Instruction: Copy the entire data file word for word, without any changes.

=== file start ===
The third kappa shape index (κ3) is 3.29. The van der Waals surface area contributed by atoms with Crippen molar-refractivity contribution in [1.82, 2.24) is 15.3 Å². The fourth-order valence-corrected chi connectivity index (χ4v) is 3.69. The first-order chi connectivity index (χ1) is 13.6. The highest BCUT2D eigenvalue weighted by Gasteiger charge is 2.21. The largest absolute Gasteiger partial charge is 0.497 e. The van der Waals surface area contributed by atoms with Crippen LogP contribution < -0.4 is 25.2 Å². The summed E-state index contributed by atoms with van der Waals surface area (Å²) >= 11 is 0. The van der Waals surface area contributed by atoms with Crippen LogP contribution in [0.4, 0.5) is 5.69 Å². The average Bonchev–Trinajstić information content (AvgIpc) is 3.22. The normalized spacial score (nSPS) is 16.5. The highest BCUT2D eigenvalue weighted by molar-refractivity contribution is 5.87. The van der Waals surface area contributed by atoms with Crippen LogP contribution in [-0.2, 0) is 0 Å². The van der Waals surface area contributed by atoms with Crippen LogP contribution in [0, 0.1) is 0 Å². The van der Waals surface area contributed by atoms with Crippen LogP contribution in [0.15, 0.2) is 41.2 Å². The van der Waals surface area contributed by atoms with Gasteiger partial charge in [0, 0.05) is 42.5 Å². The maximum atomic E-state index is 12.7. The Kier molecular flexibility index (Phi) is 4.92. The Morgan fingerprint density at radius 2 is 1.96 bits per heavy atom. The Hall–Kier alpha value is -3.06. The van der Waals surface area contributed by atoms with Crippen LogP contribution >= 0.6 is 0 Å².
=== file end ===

The third kappa shape index (κ3) is 3.29. The van der Waals surface area contributed by atoms with Crippen molar-refractivity contribution in [1.82, 2.24) is 15.3 Å². The fourth-order valence-corrected chi connectivity index (χ4v) is 3.69. The first-order chi connectivity index (χ1) is 13.6. The highest BCUT2D eigenvalue weighted by Gasteiger charge is 2.21. The largest absolute Gasteiger partial charge is 0.497 e. The van der Waals surface area contributed by atoms with Crippen LogP contribution < -0.4 is 25.2 Å². The summed E-state index contributed by atoms with van der Waals surface area (Å²) >= 11 is 0. The van der Waals surface area contributed by atoms with Crippen LogP contribution in [0.4, 0.5) is 5.69 Å². The average Bonchev–Trinajstić information content (AvgIpc) is 3.22. The normalized spacial score (nSPS) is 16.5. The highest BCUT2D eigenvalue weighted by molar-refractivity contribution is 5.87. The van der Waals surface area contributed by atoms with Crippen LogP contribution in [-0.2, 0) is 0 Å². The van der Waals surface area contributed by atoms with Crippen LogP contribution in [0, 0.1) is 0 Å². The van der Waals surface area contributed by atoms with Crippen LogP contribution in [0.15, 0.2) is 41.2 Å². The van der Waals surface area contributed by atoms with Gasteiger partial charge in [0, 0.05) is 42.5 Å². The maximum atomic E-state index is 12.7. The Kier molecular flexibility index (Phi) is 4.92. The Morgan fingerprint density at radius 2 is 1.96 bits per heavy atom. The Hall–Kier alpha value is -3.06. The van der Waals surface area contributed by atoms with Crippen LogP contribution >= 0.6 is 0 Å².